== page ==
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1.3 Programs Are Designed to Work Together

As pointed out by Kernighan and Pike in their classic book, The UNIX Programming Environment , there are a number of principles that distinguish the UNIX environment. One key concept is that programs are tools. And like all good tools, they should be specific in function, but usable for many different purposes.

In order for programs to become general-purpose tools, they must be data-independent. This means three things:

  1. Within limits, the output of any program should be usable as the input to another.

  2. All of the information needed by a program should either be contained in the data stream passed to it or specified on the command line. A program should not prompt for input or do unnecessary formatting of output. In most cases, this means that UNIX programs work with plain text files that don't contain "non-printable" or "control" characters.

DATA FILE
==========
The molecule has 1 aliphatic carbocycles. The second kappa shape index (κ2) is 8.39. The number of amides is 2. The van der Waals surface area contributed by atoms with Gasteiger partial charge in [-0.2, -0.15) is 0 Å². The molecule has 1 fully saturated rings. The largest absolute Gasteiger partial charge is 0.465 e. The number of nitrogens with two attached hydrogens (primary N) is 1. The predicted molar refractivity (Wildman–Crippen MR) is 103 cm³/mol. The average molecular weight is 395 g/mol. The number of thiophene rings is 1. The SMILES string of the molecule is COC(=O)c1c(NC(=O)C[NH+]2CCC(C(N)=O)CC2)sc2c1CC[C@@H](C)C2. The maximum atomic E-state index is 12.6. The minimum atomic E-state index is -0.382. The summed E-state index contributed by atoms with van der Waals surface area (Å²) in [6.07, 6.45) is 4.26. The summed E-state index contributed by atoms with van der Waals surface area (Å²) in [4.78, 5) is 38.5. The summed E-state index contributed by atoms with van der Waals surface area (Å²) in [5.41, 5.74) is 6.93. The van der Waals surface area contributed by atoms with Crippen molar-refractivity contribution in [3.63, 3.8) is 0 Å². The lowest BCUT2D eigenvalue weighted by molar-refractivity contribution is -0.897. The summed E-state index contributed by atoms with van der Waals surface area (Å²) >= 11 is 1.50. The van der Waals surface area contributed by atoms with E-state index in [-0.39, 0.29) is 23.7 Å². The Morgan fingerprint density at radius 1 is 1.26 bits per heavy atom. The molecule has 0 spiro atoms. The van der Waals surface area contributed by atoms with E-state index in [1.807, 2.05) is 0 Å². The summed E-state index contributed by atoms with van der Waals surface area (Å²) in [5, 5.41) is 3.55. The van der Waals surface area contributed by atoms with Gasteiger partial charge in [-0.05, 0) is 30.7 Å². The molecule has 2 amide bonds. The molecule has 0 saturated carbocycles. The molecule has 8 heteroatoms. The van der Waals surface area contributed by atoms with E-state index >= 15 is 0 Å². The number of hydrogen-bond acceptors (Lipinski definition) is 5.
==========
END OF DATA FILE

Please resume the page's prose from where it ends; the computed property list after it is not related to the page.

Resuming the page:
3. If no arguments are given, a program should read the standard input (usually the terminal keyboard) and write the standard output (usually the terminal screen).

Programs that can be used in this way are often called filters .

One of the most important consequences of these guidelines is that programs can be strung together in "pipelines" in which the output of one program is used as the input of another. A vertical bar (| ) represents the pipe (1.4 ) : it means "take the output of the program on the left and feed it into the program on the right."

For example, you can pipe the output of a search program to another program that sorts the output, and then pipe the result to the printer program or redirect it to a file (13.1 ) .


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